The pilot program will also give families a chance to talk with a third party about the causes of their financial difficulties and put them on track to “long-term, responsible tenancy with the proper supports” to pay for food, clothing, child care and other needs, the news release said.

DHA will also train staff, expand payment options and work with state leaders to help tenants expunge eviction filings that never go to court, the release said.

“DHA’s goal is not just to divert an eviction, and to prevent an eviction filing, but to eliminate the need for any filing in the first place by helping our residents to reach the resources they need for stable, affordable housing from DHA,” Scott said in the release. “We expect the combined effect of these efforts will be a considerable decrease in the number of evictions in Durham and greater housing security for our residents and our community.”

Legal help available

Legal Aid will continue to help those facing eviction through its own Eviction Diversion Program, Gilbert said.

Legal Aid also will track the number of evictions filed by DHA to evaluate the success of the new policies, he said, “as part of our larger mission to reduce evictions in Durham and help to ensure adequately maintained and affordable housing for all low income Durham residents.”

The Durham County Department of Social Services has partnered with Legal Aid and the Duke Civil Justice Clinic to help people facing eviction for several years, says Janeen Gordon, assistant director of Aging and Adult Services.

The partnership began as a referral service, she said. But beginning in 2018-19, the county began offering money through social services to qualified people who had been represented by Legal Aid or the Duke clinic.

The county initially budgeted $90,000 but the department spent about $128,000 in the first year of the program. The program’s budget has doubled this year after county commissioners included $120,000 for the program in the current budget and the department shifted another $60,000, Gordon said.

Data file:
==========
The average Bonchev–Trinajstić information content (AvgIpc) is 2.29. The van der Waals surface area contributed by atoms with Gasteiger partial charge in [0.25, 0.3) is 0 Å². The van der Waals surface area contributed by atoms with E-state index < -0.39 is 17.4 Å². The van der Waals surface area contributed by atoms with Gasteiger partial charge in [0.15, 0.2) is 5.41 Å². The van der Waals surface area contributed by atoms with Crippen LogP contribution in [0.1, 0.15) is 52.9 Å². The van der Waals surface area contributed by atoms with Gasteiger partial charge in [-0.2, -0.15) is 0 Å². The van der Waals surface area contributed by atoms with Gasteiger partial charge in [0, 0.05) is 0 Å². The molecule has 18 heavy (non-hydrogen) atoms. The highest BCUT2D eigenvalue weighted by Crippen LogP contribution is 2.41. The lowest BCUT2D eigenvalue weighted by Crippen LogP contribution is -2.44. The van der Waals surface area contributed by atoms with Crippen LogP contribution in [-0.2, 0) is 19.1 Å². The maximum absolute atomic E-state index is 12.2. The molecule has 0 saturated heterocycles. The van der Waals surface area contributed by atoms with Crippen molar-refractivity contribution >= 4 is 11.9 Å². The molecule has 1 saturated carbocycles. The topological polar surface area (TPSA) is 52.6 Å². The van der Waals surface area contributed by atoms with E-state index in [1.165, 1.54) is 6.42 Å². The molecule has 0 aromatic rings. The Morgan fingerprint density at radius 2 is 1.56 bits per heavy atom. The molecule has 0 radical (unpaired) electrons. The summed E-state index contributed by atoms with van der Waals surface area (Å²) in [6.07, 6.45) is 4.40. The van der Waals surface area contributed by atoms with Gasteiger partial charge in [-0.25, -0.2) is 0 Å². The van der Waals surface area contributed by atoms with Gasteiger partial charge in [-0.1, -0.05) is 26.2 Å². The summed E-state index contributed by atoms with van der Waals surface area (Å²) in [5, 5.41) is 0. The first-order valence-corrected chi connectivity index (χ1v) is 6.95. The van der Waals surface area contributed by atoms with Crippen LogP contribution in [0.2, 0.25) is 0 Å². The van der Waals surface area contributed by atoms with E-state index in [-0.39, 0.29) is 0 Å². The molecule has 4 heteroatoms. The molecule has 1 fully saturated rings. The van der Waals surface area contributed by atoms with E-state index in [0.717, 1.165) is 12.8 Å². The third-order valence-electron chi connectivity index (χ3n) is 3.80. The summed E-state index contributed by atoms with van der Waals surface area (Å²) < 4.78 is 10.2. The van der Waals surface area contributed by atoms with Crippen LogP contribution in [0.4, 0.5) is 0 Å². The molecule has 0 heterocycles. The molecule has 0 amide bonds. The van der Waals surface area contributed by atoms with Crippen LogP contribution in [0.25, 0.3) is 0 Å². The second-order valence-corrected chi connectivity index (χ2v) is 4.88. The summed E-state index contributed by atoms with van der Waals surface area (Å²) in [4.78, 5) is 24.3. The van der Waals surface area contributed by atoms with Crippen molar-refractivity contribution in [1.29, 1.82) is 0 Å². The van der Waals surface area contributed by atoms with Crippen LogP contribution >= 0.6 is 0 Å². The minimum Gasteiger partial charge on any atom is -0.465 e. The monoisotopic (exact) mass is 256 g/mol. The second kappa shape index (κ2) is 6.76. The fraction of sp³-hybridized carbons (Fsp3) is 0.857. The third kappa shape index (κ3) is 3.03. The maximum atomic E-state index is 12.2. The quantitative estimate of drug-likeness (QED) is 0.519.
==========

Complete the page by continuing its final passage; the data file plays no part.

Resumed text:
“The needs are great,” she said. “There are eligibility requirements to qualify for the program which has caused some consternation with people who have asked for assistance.”

Social services helped 81 clients during the first year, Gordon said. All but one made it at least 10 months without seeking additional assistance, she said. She could not provide the number of clients served so far this year.

DHA is set for a major expansion during the next 10 years. It has 1,706 public housing units, according to its website, but the city of Durham has proposed a $95 million bond referendum that will be on the November ballot. It will underwrite a 10-year plan by DHA that will transform the Liberty Street Apartments, Oldham Towers and several other DHA properties.

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Joe Johnson is a reporter covering breaking stories for The News & Observer. He most recently covered towns in western Wake County and Chatham County. Before that, he covered high school sports for The Herald-Sun.
Mark Schultz is the deputy metro editor for The News & Observer and The Herald-Sun. He has been an editor, reporter and photographer in North Carolina for 30 years.